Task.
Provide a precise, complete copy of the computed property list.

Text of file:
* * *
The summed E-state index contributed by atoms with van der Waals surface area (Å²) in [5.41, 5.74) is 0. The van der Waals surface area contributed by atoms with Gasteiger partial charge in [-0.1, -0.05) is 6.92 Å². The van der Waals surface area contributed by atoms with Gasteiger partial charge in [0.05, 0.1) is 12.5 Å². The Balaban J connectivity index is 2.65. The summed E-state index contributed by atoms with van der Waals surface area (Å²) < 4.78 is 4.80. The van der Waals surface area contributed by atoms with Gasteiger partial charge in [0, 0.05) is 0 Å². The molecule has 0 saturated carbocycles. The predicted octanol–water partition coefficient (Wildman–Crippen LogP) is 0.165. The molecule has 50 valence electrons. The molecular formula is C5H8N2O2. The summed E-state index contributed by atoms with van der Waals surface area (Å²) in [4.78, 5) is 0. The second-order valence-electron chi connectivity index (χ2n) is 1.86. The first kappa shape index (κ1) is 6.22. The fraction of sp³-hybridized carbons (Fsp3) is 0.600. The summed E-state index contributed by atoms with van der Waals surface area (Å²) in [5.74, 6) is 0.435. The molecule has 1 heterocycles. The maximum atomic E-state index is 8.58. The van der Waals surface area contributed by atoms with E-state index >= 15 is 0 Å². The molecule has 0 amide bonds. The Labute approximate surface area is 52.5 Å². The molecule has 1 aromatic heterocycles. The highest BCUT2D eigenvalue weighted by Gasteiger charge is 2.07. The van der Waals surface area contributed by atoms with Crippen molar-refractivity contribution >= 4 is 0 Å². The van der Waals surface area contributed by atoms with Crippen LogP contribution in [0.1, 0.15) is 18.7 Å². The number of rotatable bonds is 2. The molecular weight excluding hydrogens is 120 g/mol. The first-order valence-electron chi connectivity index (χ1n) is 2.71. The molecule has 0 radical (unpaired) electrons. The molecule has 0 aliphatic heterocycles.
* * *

The summed E-state index contributed by atoms with van der Waals surface area (Å²) in [5.41, 5.74) is 0. The van der Waals surface area contributed by atoms with Gasteiger partial charge in [-0.1, -0.05) is 6.92 Å². The van der Waals surface area contributed by atoms with Gasteiger partial charge in [0.05, 0.1) is 12.5 Å². The Balaban J connectivity index is 2.65. The summed E-state index contributed by atoms with van der Waals surface area (Å²) < 4.78 is 4.80. The van der Waals surface area contributed by atoms with Gasteiger partial charge in [0, 0.05) is 0 Å². The molecule has 0 saturated carbocycles. The predicted octanol–water partition coefficient (Wildman–Crippen LogP) is 0.165. The molecule has 50 valence electrons. The molecular formula is C5H8N2O2. The summed E-state index contributed by atoms with van der Waals surface area (Å²) in [4.78, 5) is 0. The second-order valence-electron chi connectivity index (χ2n) is 1.86. The first kappa shape index (κ1) is 6.22. The fraction of sp³-hybridized carbons (Fsp3) is 0.600. The summed E-state index contributed by atoms with van der Waals surface area (Å²) in [5.74, 6) is 0.435. The molecule has 1 heterocycles. The maximum atomic E-state index is 8.58. The van der Waals surface area contributed by atoms with E-state index >= 15 is 0 Å². The molecule has 0 amide bonds. The Labute approximate surface area is 52.5 Å². The molecule has 1 aromatic heterocycles. The highest BCUT2D eigenvalue weighted by Gasteiger charge is 2.07. The van der Waals surface area contributed by atoms with Crippen molar-refractivity contribution >= 4 is 0 Å². The van der Waals surface area contributed by atoms with Crippen LogP contribution in [0.1, 0.15) is 18.7 Å². The number of rotatable bonds is 2. The molecular weight excluding hydrogens is 120 g/mol. The first-order valence-electron chi connectivity index (χ1n) is 2.71. The molecule has 0 radical (unpaired) electrons. The molecule has 0 aliphatic heterocycles.